This very attractive study of Mr And Mrs Broderick from Ballintemple was taken in Williamsgate Street c1885. They were all dressed up coming into town for the fair or market ... she in her Sunday best and he in his plus fours, tail coat, and top hat. Many people who came in from the country for the occasions like this would have been similarly dressed.
Williamsgate Street was the main entrance to the city in medieval times. It has not changed very much in the last 100 years, except for the impact the big fire of 1971 made on some shop fronts.
The building near the Eyre Square end of the street on the right was Bartley Roche’s pub. It had been a bakery in the early 1800s and in 1912 Mr.Roche sold it to the Logue family who converted it into a shoe shop. Ball Alley Lane was between it and the Cash Company, and on this side of that building was McCullagh’s. McCullagh’s was a bookseller, print seller, and picture framer, it sold quality stationery and, later on, phonographic records.
Next door would become McDonnells in 1904; a tea room where ladies and gentlemen could have freshly made tea and cakes; ice cream in 24 hours, jellies, blancmanges, meringues, and pies could be made to order. These premises were a favourite of the Volunteers around the time of the Rising and the War of Independence. There was a hall at the back which they used regularly for drilling purposes.
Corbetts opened their shop beside McDonnells in 1894. It was a kind of one-stop shop where you could buy fowling pieces, portmanteaus, perambulators, mail cars, threshing machines, wallpaper, non-poisonous sheep dip, etc. The building and the business were destroyed by the fire of 1971 and was eventually rebuilt as Corbett Court.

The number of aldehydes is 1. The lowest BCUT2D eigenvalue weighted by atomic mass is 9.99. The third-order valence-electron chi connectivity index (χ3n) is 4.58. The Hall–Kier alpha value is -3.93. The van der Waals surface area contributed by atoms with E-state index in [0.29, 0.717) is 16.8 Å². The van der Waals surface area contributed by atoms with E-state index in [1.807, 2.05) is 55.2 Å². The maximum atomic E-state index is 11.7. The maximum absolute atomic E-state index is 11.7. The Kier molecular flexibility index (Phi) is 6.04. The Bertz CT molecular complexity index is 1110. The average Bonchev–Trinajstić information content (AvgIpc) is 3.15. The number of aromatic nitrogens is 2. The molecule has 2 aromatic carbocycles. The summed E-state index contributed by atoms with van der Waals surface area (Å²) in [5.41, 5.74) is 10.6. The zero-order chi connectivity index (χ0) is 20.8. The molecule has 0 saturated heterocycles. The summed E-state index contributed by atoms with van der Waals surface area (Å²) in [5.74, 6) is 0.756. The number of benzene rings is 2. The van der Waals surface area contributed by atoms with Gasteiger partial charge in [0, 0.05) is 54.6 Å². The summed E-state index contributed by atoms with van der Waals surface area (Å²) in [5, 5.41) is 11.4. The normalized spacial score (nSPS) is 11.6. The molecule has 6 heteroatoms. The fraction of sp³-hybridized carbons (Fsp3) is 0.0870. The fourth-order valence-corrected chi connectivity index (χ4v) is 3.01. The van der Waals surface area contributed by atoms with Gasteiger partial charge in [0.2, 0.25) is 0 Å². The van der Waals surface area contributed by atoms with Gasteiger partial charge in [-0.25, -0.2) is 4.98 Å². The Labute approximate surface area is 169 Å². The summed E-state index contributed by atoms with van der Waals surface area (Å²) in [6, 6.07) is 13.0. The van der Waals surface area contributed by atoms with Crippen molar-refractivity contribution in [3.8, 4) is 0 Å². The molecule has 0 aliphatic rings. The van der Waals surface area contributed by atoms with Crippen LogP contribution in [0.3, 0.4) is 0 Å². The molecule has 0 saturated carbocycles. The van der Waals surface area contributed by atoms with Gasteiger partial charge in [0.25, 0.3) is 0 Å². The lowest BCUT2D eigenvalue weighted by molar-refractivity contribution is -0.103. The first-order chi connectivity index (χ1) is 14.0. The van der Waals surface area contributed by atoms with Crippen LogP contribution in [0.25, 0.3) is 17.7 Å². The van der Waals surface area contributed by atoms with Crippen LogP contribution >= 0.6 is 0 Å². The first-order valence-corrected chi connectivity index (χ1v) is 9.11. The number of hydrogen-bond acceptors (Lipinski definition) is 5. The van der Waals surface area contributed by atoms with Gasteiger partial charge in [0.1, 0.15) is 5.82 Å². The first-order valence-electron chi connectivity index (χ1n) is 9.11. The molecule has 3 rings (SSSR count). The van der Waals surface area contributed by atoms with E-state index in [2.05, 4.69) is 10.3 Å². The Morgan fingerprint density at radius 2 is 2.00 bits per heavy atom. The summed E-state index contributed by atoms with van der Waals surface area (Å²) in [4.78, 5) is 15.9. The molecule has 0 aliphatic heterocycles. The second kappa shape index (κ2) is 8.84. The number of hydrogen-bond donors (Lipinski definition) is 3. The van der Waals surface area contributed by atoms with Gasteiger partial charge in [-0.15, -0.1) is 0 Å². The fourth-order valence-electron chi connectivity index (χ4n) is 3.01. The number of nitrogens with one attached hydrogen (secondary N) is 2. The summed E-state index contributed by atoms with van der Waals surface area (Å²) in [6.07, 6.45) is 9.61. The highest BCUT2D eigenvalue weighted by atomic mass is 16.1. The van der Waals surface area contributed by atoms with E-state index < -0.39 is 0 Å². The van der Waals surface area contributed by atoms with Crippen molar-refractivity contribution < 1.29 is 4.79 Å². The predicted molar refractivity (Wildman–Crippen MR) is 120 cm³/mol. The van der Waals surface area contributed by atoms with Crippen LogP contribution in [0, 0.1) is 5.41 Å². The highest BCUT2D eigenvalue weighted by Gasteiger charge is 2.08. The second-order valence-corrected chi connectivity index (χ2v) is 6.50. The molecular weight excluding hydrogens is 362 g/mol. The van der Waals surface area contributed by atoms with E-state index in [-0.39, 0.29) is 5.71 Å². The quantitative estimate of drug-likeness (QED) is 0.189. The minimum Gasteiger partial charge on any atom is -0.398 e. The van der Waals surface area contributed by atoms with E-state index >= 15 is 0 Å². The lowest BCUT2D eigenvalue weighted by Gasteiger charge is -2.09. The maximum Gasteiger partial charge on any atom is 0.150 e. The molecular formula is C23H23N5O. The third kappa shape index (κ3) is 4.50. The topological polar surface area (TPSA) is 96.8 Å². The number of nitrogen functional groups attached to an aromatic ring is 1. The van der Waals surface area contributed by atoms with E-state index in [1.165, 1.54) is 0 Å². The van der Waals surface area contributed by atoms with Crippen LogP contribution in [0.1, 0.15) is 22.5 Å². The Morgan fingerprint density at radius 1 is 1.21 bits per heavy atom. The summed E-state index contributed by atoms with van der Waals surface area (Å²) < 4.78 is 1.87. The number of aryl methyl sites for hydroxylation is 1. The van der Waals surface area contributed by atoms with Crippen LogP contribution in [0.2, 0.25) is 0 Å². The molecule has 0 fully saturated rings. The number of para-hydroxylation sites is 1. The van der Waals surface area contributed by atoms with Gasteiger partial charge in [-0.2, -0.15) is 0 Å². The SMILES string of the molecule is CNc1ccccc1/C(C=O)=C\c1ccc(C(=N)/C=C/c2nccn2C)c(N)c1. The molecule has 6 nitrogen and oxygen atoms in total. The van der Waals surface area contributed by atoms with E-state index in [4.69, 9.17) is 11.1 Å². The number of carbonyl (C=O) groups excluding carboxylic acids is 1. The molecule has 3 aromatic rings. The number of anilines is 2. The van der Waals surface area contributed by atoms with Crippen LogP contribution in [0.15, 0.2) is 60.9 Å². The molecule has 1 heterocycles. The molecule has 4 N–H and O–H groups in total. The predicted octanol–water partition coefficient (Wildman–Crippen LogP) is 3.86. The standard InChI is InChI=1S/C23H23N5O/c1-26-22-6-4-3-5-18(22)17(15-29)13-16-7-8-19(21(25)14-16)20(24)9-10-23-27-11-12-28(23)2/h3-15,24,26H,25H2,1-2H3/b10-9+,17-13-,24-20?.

Next to that was O’Donnells, the house for Irish souvenirs which sold Beleek, china, coats of arms, Connemara marble, and Galway-made toys. Nolan’s butcher shop was next door. It was sold in 1892 to John Kirwan, one of whose daughters married John Whelan from Shanaglish. He opened a chemist shop there in 1898. Beside that was Giles’ Grocery and Sweet Shop, then there was an entry into an alleyway which led to the Castle Barracks, and finally there was Dillon’s Jewellers which opened in 1750.
The first building on the left, out of picture, was McNamara’s high class grocery, and next to it Stephen Faller’s who moved his jewellery shop here from Dominick Street in 1879. Beside them was Costelloe’s butcher shop. Frank McDonagh’s was next door, the leading department for ladies’ and gents’ wear, which opened in 1883. You can see the shawls hanging outside his door. Then there was Donovan’s Sweet Shop which seemed to have everything for the sweet tooth. The last premises was Leahy’s which had the largest and finest stock of leading makers of tobaccos, cigarettes, pipes, and cigars including cigar holders mounted in gold and silver.
On Saturday next, June 3, Dr Ian Walsh from NUIG will give an illustrated talk on “John Millington Synge and the Aran Islands” in Galway City Museum. All are welcome, but booking is advisable.